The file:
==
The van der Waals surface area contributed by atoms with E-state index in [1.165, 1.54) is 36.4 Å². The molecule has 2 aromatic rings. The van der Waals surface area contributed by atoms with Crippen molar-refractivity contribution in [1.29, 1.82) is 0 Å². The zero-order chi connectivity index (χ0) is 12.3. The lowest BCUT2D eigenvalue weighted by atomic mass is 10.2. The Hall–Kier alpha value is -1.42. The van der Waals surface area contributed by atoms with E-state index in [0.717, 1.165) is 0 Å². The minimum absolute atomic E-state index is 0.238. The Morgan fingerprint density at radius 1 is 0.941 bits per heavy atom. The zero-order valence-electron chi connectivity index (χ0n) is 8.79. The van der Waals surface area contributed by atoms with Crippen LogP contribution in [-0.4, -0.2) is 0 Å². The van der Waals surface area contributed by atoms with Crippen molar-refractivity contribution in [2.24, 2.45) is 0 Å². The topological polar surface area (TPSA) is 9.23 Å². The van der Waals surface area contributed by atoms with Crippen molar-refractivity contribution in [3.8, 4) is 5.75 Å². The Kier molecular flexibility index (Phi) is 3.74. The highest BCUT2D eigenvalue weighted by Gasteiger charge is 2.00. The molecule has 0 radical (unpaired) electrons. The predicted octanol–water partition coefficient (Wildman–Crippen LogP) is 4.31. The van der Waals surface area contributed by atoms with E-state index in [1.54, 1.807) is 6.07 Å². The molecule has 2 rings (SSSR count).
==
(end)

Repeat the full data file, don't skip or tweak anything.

The van der Waals surface area contributed by atoms with E-state index in [1.165, 1.54) is 36.4 Å². The molecule has 2 aromatic rings. The van der Waals surface area contributed by atoms with Crippen molar-refractivity contribution in [1.29, 1.82) is 0 Å². The zero-order chi connectivity index (χ0) is 12.3. The lowest BCUT2D eigenvalue weighted by atomic mass is 10.2. The Hall–Kier alpha value is -1.42. The van der Waals surface area contributed by atoms with E-state index in [0.717, 1.165) is 0 Å². The minimum absolute atomic E-state index is 0.238. The Morgan fingerprint density at radius 1 is 0.941 bits per heavy atom. The zero-order valence-electron chi connectivity index (χ0n) is 8.79. The van der Waals surface area contributed by atoms with Crippen LogP contribution in [-0.4, -0.2) is 0 Å². The van der Waals surface area contributed by atoms with Crippen molar-refractivity contribution in [2.24, 2.45) is 0 Å². The topological polar surface area (TPSA) is 9.23 Å². The van der Waals surface area contributed by atoms with Crippen molar-refractivity contribution in [3.8, 4) is 5.75 Å². The Kier molecular flexibility index (Phi) is 3.74. The highest BCUT2D eigenvalue weighted by Gasteiger charge is 2.00. The molecule has 0 radical (unpaired) electrons. The predicted octanol–water partition coefficient (Wildman–Crippen LogP) is 4.31. The van der Waals surface area contributed by atoms with E-state index in [1.54, 1.807) is 6.07 Å². The molecule has 2 rings (SSSR count).